*Editor’s note: These posts were written back when my brand name was Remodel Fitness. I’ve decided to include them here without editing them, in the interest of…well… transparency. 😉
Let’s talk about self-care.
From about 13- 15 years old, I would do these nights I called “self-care nights.”
Basically that meant I stayed home and spent time by myself doing things to “improve” myself.
When I was a teenager, that mostly meant practicing makeup looks, learning to do my hair, and trying on all my clothes to see what looked good on me, and how they all went together. Eventually it gave way to giving myself a manicure and pedicure, doing face masks, exfoliating and moisturizing, whitening my teeth, and tweezing my eyebrows. Later on it would often include things intended to improve my body, like drinking lots of warm water with lemon, avoiding junk food, and doing little home dance workouts.
These self-care nights were all meant to be gifts to myself, and in many ways they really were. I’m a person who requires a lot of alone time to reflect and daydream, and I gave myself the time and space to do exactly that. But the majority of the actual activities were intended to improve myself by making myself prettier.
It’s a super bummer to admit this, but for women, self-care is often synonymous with improving her appearance. Using beauty products or spa services or other superficial ways to relax are very much the norm when a woman talks about taking “time for herself.” There’s nothing wrong with doing any of those activities of course, and of course whatever helps you unwind and feel cared for is EXACTLY what you should be doing to unwind and feel cared for! There’s no judgement at all, but when I look back on my old self-care nights I feel struck by how narrow my definition of “self-care” was at the time.
I wasn’t alone in that old narrow definition, either. Clients tell me all the time that they want to make more time for self-care, and when I ask what self-care looks like for them, they often rattle off a list of spa treatments, products, and general physical “upkeep” activities. Very often, the reason they don’t seem to ever make time for self-care is because their definition of self-care reads more like a chore list. It’s not motivating and luxurious, it’s work! They might feel accomplished, or healthier, or prettier, after having done those things, but often they don’t exactly feel… cared for.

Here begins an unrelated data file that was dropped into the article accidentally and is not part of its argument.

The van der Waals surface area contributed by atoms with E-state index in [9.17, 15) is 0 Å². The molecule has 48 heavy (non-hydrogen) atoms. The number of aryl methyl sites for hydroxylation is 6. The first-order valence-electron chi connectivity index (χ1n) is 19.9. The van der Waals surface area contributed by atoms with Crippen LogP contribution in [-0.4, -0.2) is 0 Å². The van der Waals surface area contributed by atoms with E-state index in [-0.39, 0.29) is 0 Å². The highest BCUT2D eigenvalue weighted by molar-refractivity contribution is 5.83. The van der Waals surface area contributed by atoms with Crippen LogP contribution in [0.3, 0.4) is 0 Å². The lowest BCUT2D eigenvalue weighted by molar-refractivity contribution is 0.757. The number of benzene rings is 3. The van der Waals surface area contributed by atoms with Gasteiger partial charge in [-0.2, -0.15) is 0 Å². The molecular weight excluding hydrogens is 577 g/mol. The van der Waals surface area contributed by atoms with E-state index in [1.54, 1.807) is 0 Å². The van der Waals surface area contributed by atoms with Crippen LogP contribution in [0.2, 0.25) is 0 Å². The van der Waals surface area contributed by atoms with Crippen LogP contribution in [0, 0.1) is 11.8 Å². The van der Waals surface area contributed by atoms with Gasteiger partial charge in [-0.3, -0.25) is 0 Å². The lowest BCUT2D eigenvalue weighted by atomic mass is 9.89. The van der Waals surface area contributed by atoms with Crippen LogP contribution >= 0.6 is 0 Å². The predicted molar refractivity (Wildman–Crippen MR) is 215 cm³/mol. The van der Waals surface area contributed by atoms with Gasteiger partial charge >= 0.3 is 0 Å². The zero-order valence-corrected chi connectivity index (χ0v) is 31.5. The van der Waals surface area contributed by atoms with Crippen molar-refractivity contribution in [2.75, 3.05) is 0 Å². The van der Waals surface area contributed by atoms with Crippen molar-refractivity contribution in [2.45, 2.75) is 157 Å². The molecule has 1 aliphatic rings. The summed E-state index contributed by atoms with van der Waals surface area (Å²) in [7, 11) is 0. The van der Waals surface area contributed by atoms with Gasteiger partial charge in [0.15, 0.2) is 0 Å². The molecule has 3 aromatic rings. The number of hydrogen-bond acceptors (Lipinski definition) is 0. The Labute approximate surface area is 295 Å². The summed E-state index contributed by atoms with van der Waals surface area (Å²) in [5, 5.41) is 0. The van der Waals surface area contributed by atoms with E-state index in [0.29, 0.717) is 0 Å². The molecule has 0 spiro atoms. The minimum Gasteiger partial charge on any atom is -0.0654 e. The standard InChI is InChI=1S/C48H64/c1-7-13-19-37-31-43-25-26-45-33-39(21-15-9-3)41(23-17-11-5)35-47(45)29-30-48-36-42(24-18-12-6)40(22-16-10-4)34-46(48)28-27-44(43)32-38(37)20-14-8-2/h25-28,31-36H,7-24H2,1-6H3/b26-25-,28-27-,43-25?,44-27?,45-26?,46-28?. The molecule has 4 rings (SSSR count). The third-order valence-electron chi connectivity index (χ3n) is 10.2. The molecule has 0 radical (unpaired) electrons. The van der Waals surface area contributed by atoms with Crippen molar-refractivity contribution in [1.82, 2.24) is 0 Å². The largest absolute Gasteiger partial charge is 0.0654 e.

Nowadays, my definition of self care is this:
Taking conscious responsibility to interpret, and meet, your own needs and desires.
The first step of appropriate self-care is awareness of what you actually need and desire.
If you default to spa treatments as self-care, when what you really desired was excitement and novelty, then you’re probably not going to feel very well cared for. You might feel instead like you’re ungrateful and anxious, since you spent the entire spa day thinking about being somewhere else.
Authentic self care requires accurate understanding.
If you want to take good care of yourself, you must learn what you actually want and need! Sharpen this skill by finding ways to put your needs and desires into clear and accurate and specific language! Journaling is one of my go-to’s for this, and both my blog and personal writings have helped me understand myself in this way immensely. But if I’m feeling stuck about what I really want or need, I’ll also pick up the phone and call a friend to talk it out outloud, and be asked probing questions by someone who I know cares about me.
Once you know what you need or desire:
The next step is to give yourself a gift that offers it!
If you feel restless after your spa day and start digging into what you really desire, you might discover you feel bored lately and what you’re really craving is INSPIRATION. Then you can start thinking about how to offer yourself the gift of inspiration. Maybe you’ll take a day off and book something crazy and new, like a pole dancing class or trip to the museum in order to get your mind out of a rut. Maybe you’ll reach out on facebook and ask for suggestions related to your favorite creative outlet.
Whatever you do, by offering yourself a gift that aligns with your actual desires, you are engaging in self-care.
Personally, choosing to focus on my gifts instead of my flaws is an act of self-care.
Choosing to see the best in people is an act of self-care.
Being assertive to others about my needs and desires is an act of self-care.
Making time to sit quietly with myself and BE instead of DO is an act of self-care.
In every moment, I believe you have the option to discover and do what’s best for YOU, or not. Therefore, in every moment you have the option to choose self-care. Let’s expand the narrow spa-day definition of “self-care” that women have been stuck with for so long, and start approaching self-care like a 24 hour a day job.
To me, self-care is a relentless commitment to taking responsibility for myself, putting into accurate language what I’m experiencing and what I desire, and then finding exact ways to give myself that.
Every time I do that (which is literally hundreds of times a day) I feel cared for. After doing it this way for so long, I completely trust my own ability to interpret and meet my own needs and desires, from the tiniest ones to the epic ones. I feel loved because I am constantly loving myself. I trust that someone always has my back, because I do.
THIS is the power of truly indulgent self-care habits.
What does self-care mean to you? How often do you practice it?
Hit reply and let me know!
<3 Jessi Kneeland Get strong. Feel confident. Look amazing.
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